The children of Myanmar are an important part of the Myanmar economy. They work as servants, factory workers and farm workers – often to replace adults who migrate to get better jobs in neighboring countries.
The recruitment of children, who are normally paid less and easily controlled, has become a business model for many successful teashops and factories in Myanmar. According to Maplecroft’s Child Labour Index, the country ranked a staggering 3rd among 197 countries in child labour prevalence; only Somalia and Eritrea ranked higher. Yes, Myanmar has made it way to the top of the table again, with one-third of its children working in dangerous construction sites, mines, factories and in agriculture.
Although the government has signed with the ILO to ratify the Child Labour Convention, child labour remains a common sight in Myanmar. Many underage males work as waiters at tea shops, while girls from various villages go to cities like Yangon or Mandalay to work as cleaners, house-helpers or even in brothels. But the largest numbers are on farms or in factories.
Amy is a typical example of the problem. She is a young Kayin worker in Yangon, who started working as a servant at the age of 13. She told me that going to Yangon to work has become a trend for Kayin children from rural villages. Stories about wonderful buildings, big cinemas and the money they could earn from working in Yangon instead of going to school have led many young boys and girls to move.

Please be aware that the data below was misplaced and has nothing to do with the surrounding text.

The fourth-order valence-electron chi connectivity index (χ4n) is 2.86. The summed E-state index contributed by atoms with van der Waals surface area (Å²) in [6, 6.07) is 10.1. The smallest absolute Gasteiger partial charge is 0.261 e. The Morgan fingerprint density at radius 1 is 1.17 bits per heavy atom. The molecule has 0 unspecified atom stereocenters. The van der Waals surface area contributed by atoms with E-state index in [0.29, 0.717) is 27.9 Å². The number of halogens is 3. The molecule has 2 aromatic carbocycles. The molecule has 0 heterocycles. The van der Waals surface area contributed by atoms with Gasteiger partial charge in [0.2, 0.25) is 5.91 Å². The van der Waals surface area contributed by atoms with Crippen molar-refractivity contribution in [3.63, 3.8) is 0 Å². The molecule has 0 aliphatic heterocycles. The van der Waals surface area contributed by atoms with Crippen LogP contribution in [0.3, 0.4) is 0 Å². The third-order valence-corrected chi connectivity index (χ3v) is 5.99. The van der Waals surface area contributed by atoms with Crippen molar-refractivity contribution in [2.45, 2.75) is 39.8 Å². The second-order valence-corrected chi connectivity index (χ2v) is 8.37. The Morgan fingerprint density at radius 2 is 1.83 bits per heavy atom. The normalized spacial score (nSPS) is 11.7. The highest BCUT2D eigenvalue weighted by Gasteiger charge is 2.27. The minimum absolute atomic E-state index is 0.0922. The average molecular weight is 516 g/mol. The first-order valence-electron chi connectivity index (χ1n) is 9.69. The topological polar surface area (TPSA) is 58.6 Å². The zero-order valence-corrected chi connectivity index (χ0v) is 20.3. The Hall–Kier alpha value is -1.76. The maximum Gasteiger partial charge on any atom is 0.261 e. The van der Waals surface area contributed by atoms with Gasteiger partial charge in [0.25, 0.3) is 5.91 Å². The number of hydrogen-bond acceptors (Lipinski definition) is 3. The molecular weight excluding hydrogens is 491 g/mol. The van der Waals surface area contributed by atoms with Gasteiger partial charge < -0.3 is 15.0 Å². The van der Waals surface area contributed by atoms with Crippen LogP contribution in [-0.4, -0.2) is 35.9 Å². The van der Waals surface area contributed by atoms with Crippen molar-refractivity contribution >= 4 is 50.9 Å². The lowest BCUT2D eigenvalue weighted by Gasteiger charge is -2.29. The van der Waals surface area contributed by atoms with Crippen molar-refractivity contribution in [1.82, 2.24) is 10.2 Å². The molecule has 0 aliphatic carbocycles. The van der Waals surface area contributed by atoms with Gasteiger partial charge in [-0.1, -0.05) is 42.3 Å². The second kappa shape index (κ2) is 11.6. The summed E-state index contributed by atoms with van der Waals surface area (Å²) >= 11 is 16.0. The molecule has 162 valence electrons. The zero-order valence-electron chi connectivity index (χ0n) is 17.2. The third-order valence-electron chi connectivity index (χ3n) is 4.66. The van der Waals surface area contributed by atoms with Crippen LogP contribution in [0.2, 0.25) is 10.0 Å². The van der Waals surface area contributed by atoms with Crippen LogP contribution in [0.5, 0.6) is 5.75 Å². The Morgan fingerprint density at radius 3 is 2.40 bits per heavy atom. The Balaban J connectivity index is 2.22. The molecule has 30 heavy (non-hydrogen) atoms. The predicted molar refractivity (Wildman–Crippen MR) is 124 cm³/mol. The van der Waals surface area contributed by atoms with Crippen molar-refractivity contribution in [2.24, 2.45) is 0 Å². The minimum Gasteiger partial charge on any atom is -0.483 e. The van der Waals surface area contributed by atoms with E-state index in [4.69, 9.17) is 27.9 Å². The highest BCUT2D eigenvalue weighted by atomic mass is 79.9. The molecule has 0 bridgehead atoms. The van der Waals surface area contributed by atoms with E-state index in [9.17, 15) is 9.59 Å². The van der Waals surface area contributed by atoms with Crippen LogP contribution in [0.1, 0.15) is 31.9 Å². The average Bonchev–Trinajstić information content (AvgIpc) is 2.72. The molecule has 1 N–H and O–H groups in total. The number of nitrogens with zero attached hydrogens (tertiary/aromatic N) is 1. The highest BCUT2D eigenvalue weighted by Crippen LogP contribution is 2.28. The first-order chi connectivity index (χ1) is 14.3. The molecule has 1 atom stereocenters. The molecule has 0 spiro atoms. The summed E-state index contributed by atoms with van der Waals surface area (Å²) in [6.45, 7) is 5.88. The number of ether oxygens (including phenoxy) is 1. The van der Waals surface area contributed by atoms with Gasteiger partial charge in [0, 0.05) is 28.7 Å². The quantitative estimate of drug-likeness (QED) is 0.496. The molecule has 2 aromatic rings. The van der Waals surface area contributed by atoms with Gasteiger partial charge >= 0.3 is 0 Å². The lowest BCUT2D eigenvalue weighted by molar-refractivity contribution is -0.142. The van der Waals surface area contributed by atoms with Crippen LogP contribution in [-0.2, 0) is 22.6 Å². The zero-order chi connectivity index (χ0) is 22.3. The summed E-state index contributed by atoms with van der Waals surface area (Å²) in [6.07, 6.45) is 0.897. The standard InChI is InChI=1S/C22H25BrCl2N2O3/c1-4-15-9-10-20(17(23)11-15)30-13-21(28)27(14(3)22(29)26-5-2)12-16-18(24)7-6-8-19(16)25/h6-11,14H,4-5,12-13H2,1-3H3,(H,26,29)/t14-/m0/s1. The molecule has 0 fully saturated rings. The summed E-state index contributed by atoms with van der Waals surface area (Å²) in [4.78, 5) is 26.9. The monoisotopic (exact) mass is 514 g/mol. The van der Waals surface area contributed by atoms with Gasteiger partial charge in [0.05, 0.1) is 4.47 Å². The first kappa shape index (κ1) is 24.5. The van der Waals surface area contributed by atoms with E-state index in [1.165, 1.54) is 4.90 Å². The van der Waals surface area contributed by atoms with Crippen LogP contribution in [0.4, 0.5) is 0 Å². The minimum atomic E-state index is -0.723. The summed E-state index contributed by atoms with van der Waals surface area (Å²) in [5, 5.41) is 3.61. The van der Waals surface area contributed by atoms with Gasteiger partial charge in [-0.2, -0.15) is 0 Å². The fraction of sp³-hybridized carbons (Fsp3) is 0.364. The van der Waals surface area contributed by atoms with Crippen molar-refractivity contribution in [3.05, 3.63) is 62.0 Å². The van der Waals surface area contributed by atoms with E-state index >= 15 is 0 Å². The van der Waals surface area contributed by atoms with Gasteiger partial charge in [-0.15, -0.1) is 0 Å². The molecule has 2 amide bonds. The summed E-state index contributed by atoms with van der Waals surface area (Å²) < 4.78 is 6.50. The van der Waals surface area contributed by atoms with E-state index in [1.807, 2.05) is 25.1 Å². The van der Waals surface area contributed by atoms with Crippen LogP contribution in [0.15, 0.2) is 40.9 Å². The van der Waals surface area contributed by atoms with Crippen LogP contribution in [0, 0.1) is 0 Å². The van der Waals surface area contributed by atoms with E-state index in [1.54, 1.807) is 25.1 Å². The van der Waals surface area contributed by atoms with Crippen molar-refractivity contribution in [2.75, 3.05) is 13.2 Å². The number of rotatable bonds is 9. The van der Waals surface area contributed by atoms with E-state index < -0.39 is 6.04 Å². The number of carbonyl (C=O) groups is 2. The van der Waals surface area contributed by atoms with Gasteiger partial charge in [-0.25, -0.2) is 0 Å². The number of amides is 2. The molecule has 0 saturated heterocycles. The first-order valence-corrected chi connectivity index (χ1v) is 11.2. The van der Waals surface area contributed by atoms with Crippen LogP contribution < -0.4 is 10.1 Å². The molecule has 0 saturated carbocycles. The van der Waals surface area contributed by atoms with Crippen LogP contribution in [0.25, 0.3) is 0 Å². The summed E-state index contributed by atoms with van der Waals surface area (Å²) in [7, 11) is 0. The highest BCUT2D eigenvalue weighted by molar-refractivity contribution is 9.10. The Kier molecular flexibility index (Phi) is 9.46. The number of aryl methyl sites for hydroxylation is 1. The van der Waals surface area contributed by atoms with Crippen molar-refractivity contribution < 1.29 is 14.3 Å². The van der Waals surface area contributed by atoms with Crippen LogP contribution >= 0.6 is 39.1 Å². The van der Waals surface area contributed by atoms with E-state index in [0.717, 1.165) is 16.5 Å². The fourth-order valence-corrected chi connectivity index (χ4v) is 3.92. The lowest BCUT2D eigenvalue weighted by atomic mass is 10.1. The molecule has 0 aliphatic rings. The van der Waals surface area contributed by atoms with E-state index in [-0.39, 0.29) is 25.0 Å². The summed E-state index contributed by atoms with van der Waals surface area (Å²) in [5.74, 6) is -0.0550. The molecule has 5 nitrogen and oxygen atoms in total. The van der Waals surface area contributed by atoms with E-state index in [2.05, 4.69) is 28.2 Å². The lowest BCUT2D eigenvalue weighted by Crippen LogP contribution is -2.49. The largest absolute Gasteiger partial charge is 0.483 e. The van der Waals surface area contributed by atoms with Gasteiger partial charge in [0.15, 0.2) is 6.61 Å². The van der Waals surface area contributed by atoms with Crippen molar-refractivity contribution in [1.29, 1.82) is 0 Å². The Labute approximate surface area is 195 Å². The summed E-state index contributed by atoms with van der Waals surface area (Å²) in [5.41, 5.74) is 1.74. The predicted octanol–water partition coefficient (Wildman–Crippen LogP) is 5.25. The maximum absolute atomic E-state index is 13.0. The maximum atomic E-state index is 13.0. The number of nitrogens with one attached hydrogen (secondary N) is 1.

In many cases, these children are not stopped by their parents since they cannot afford the money for school and private tuition, which is normally made compulsory by teachers. Amy explained that her parents take her earnings. Parents from villages come to the houses where their children work to take salaries for three to four years in advance, meaning that the child would never be allowed to leave the job.
She said she was not happy at the house: “They don’t increase my salary, keep me at home all day, and the maximum holiday I get each year is a week – and there is nothing I can do about it. My dad has taken US$3000 from them and I cannot leave.”
Child helpers can work for up to 16 hours a day, starting their day at 5am in the morning and working until 9pm at night. Weak enforcement of laws about child labour has made life difficult for the millions of underage workers who are underpaid and overworked. Yet it is common and accepted practice in Myanmar. The prevalence of child labour in the country is not only due to poverty, but also due to the poor education system, domestic violence, civil war, and the migration of adult workers to Thailand and elsewhere.